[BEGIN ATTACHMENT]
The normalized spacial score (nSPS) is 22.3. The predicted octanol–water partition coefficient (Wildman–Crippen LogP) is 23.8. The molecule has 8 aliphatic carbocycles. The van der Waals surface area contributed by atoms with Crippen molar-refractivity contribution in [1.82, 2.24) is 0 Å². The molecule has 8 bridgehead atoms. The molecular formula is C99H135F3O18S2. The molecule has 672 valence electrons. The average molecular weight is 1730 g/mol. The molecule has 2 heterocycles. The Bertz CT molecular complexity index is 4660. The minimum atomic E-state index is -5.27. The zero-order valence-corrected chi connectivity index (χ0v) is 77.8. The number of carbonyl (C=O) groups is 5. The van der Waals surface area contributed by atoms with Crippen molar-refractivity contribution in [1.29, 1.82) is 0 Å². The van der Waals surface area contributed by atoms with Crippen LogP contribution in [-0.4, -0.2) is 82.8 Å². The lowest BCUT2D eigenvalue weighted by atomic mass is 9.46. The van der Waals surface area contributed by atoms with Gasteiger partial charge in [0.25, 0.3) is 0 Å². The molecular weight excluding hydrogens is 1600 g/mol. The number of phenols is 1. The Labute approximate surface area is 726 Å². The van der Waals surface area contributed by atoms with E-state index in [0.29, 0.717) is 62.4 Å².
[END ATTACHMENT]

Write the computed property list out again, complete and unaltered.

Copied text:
The normalized spacial score (nSPS) is 22.3. The predicted octanol–water partition coefficient (Wildman–Crippen LogP) is 23.8. The molecule has 8 aliphatic carbocycles. The van der Waals surface area contributed by atoms with Crippen molar-refractivity contribution in [1.82, 2.24) is 0 Å². The molecule has 8 bridgehead atoms. The molecular formula is C99H135F3O18S2. The molecule has 672 valence electrons. The average molecular weight is 1730 g/mol. The molecule has 2 heterocycles. The Bertz CT molecular complexity index is 4660. The minimum atomic E-state index is -5.27. The zero-order valence-corrected chi connectivity index (χ0v) is 77.8. The number of carbonyl (C=O) groups is 5. The van der Waals surface area contributed by atoms with Crippen molar-refractivity contribution in [1.29, 1.82) is 0 Å². The van der Waals surface area contributed by atoms with Crippen LogP contribution in [-0.4, -0.2) is 82.8 Å². The lowest BCUT2D eigenvalue weighted by atomic mass is 9.46. The van der Waals surface area contributed by atoms with Gasteiger partial charge in [0.25, 0.3) is 0 Å². The molecular weight excluding hydrogens is 1600 g/mol. The number of phenols is 1. The Labute approximate surface area is 726 Å². The van der Waals surface area contributed by atoms with E-state index in [0.29, 0.717) is 62.4 Å².